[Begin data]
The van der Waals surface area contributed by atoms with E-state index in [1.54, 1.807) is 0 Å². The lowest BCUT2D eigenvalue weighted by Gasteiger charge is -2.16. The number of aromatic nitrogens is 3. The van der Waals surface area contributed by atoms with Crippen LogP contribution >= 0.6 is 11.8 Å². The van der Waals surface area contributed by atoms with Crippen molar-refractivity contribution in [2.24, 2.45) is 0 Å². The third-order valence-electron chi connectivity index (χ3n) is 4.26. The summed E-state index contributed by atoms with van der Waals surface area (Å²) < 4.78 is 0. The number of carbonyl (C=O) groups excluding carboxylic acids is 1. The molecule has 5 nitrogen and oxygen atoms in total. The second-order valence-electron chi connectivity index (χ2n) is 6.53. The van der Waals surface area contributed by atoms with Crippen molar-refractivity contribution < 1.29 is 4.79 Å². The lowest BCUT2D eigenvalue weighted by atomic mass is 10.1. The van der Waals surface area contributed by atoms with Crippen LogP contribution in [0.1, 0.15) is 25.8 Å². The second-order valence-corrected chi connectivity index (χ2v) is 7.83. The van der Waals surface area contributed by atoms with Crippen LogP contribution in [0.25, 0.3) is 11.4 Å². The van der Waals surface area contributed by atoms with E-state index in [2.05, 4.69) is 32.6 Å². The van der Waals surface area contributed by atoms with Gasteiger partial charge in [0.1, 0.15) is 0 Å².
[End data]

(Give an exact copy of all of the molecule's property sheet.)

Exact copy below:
The van der Waals surface area contributed by atoms with E-state index in [1.54, 1.807) is 0 Å². The lowest BCUT2D eigenvalue weighted by Gasteiger charge is -2.16. The number of aromatic nitrogens is 3. The van der Waals surface area contributed by atoms with Crippen LogP contribution >= 0.6 is 11.8 Å². The van der Waals surface area contributed by atoms with Crippen molar-refractivity contribution in [2.24, 2.45) is 0 Å². The third-order valence-electron chi connectivity index (χ3n) is 4.26. The summed E-state index contributed by atoms with van der Waals surface area (Å²) < 4.78 is 0. The number of carbonyl (C=O) groups excluding carboxylic acids is 1. The molecule has 5 nitrogen and oxygen atoms in total. The second-order valence-electron chi connectivity index (χ2n) is 6.53. The van der Waals surface area contributed by atoms with Crippen molar-refractivity contribution < 1.29 is 4.79 Å². The lowest BCUT2D eigenvalue weighted by atomic mass is 10.1. The van der Waals surface area contributed by atoms with Crippen LogP contribution in [0.1, 0.15) is 25.8 Å². The second-order valence-corrected chi connectivity index (χ2v) is 7.83. The van der Waals surface area contributed by atoms with Crippen LogP contribution in [0.25, 0.3) is 11.4 Å². The van der Waals surface area contributed by atoms with E-state index in [2.05, 4.69) is 32.6 Å². The van der Waals surface area contributed by atoms with Gasteiger partial charge in [0.1, 0.15) is 0 Å².